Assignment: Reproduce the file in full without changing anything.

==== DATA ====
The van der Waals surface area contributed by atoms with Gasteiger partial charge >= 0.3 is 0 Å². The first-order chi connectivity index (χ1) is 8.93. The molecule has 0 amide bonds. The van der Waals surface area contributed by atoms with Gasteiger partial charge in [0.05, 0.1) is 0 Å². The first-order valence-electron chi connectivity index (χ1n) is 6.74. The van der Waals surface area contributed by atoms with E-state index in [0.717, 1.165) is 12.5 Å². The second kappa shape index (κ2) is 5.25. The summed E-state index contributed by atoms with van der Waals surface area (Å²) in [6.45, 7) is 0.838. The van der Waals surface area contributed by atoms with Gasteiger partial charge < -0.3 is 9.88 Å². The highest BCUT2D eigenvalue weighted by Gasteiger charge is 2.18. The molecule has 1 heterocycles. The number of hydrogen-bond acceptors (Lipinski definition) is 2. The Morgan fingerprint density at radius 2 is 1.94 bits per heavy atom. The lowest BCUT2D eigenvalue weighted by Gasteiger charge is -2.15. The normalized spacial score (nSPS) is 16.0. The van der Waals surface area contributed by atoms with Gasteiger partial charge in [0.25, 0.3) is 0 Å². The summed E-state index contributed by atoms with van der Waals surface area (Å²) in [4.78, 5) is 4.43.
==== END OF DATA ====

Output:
The van der Waals surface area contributed by atoms with Gasteiger partial charge >= 0.3 is 0 Å². The first-order chi connectivity index (χ1) is 8.93. The molecule has 0 amide bonds. The van der Waals surface area contributed by atoms with Gasteiger partial charge in [0.05, 0.1) is 0 Å². The first-order valence-electron chi connectivity index (χ1n) is 6.74. The van der Waals surface area contributed by atoms with E-state index in [0.717, 1.165) is 12.5 Å². The second kappa shape index (κ2) is 5.25. The summed E-state index contributed by atoms with van der Waals surface area (Å²) in [6.45, 7) is 0.838. The van der Waals surface area contributed by atoms with Gasteiger partial charge < -0.3 is 9.88 Å². The highest BCUT2D eigenvalue weighted by Gasteiger charge is 2.18. The molecule has 1 heterocycles. The number of hydrogen-bond acceptors (Lipinski definition) is 2. The Morgan fingerprint density at radius 2 is 1.94 bits per heavy atom. The lowest BCUT2D eigenvalue weighted by Gasteiger charge is -2.15. The normalized spacial score (nSPS) is 16.0. The van der Waals surface area contributed by atoms with Gasteiger partial charge in [0.25, 0.3) is 0 Å². The summed E-state index contributed by atoms with van der Waals surface area (Å²) in [4.78, 5) is 4.43.